Willem de Kooning’ best forgery – Woman VII

After Willem de Kooning Woman III

In this study of Willem de Kooning, Woman series, I was concerned as the work itself seemed of de Kooning dressed in drag. But there was more, why was this woman so brutally painted as if she was intentionally slashed? Who is this woman? A floozy or de Kooning’s mother?

By now God reached me, I am too feeble, age, loved her dearly , my pass, call it quits, beauty need never be known, street walker?

Dresden 1

So it come to pass, Schiller was furious, the lies, the rude interruptions, Germany burnt, art destroyed, lives lost… and for what, bitterness, condemnation. Drink, celebrate victory…

Dresden II

This rendition was a puzzle, it also broke many barriers, my lack of measuring proportions. But I recovered by dissecting the painting. Willem de Kooning’s work left me clueless as it was a painting of a whore, why value a work that treated woman so crudely? After, I ejaculated. ” The power that is Art”

” I like the idea of an artist’s car being one of his canvases…”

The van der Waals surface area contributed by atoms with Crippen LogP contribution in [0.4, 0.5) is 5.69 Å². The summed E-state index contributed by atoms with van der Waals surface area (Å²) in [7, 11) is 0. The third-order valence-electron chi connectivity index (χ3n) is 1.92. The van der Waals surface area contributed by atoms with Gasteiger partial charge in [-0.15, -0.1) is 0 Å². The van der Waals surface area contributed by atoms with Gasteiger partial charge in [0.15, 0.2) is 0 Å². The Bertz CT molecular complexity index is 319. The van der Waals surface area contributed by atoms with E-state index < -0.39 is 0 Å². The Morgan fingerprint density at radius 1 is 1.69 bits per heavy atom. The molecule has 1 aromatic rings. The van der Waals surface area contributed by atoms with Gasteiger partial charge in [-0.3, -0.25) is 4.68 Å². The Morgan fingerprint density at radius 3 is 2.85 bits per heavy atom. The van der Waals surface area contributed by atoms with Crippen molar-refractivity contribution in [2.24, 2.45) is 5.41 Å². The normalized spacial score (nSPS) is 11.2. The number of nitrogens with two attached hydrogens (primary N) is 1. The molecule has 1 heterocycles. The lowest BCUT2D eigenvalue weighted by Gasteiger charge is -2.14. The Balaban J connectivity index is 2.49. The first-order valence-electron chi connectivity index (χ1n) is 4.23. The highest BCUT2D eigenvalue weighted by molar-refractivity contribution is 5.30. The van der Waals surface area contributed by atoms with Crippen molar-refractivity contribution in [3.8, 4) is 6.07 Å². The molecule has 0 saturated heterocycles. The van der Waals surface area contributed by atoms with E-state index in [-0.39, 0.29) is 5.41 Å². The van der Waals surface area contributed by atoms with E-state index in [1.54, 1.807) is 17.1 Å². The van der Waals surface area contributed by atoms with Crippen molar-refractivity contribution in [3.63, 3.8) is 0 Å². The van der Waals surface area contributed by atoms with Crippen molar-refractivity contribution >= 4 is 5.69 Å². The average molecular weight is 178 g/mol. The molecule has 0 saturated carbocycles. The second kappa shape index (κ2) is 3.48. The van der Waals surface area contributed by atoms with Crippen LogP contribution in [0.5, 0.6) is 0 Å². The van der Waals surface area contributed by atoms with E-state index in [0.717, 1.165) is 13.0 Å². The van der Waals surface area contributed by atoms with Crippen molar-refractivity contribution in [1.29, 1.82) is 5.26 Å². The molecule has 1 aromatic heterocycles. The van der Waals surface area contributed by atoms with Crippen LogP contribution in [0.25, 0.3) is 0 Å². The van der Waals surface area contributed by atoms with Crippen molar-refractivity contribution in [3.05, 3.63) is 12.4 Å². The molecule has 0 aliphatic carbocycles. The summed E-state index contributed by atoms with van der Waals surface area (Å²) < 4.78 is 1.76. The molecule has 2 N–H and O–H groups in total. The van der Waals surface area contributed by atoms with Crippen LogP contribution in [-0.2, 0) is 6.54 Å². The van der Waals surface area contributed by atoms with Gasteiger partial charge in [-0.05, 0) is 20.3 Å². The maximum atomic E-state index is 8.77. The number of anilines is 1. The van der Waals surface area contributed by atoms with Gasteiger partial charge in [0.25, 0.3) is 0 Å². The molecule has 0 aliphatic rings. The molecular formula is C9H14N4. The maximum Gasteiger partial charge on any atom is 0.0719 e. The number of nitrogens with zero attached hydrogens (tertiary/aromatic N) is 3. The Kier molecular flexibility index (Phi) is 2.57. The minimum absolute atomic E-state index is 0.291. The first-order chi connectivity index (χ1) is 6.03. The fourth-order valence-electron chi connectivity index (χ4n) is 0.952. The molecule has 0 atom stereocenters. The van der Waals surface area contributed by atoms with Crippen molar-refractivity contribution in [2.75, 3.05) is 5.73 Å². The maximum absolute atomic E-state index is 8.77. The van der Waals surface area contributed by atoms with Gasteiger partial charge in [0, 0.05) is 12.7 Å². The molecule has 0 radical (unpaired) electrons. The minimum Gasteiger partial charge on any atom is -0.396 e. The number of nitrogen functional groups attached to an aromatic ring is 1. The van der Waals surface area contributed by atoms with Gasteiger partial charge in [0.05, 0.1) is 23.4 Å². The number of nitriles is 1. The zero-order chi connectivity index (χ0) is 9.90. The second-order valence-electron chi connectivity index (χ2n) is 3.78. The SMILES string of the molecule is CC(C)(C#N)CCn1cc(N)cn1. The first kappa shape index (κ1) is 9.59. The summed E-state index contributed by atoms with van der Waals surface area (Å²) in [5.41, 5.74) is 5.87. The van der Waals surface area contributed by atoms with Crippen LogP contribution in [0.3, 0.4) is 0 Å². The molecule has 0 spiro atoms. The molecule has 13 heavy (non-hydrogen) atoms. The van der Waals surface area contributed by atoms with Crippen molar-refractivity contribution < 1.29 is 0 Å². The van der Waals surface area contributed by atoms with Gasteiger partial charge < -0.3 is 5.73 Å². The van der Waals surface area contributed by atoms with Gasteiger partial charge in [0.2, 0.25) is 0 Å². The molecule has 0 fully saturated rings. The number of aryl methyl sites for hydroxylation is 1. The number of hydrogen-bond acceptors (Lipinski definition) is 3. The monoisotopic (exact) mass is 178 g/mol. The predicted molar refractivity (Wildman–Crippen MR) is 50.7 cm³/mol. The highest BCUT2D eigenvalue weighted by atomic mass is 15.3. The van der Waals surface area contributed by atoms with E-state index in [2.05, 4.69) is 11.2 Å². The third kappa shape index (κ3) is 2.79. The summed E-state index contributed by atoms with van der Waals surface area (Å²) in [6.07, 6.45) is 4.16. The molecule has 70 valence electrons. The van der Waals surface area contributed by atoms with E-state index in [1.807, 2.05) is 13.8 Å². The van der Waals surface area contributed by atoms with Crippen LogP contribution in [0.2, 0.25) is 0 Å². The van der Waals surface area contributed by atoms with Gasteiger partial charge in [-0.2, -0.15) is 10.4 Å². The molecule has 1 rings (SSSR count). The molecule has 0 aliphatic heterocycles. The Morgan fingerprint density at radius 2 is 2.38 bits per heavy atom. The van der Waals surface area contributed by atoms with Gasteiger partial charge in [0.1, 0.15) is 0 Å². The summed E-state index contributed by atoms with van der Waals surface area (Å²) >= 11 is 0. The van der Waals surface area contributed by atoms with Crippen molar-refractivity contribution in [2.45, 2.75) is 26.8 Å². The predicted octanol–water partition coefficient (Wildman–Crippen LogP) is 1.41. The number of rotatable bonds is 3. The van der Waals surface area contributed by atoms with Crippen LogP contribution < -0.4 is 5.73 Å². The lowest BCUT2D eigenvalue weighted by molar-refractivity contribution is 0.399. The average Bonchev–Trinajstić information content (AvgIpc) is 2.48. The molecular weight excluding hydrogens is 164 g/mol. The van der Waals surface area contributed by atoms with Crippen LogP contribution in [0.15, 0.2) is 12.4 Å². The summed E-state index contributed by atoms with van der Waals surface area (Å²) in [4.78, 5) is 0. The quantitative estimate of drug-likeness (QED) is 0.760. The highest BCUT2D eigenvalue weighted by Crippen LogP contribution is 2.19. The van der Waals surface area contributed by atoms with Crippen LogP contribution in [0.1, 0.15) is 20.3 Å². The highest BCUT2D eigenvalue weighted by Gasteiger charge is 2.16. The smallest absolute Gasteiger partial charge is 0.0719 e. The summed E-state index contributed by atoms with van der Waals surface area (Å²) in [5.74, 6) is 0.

Why paint on a car? Isn’t that the norm. if it was painted on a “Bugatti Veyron“, would it be art? Does this change because of that? Here are some examples from artists promoting a car by their art. Andy Warhol, Robert Rauschenberg, David hockney, Damien Hirst and of course, Feinin

I found very much difficulty over de Kooning, he was hiding, I could not see until I revealed that he liked woman’s garments. Look at the high bust, see how the skirt hovers, his posture, his hands, the exaggeration. This is not a nude. All that’s missing is a mirror in this self-portrait.

Here is the Moma’s take, “De Kooning took an unusually long time to create Woman, I, making numerous preliminary studies and repainting the work repeatedly. The hulking, wild–eyed subject draws upon an amalgam of female archetypes, from Paleolithic fertility goddesses to contemporary pin–up girls. Her threatening stare and ferocious grin are heightened by de Kooning’s aggressive brushwork and frantic paint application. Combining voluptuousness and menace, Woman, I reflects the age–old cultural ambivalence between reverence for and fear of the power of the feminine.”

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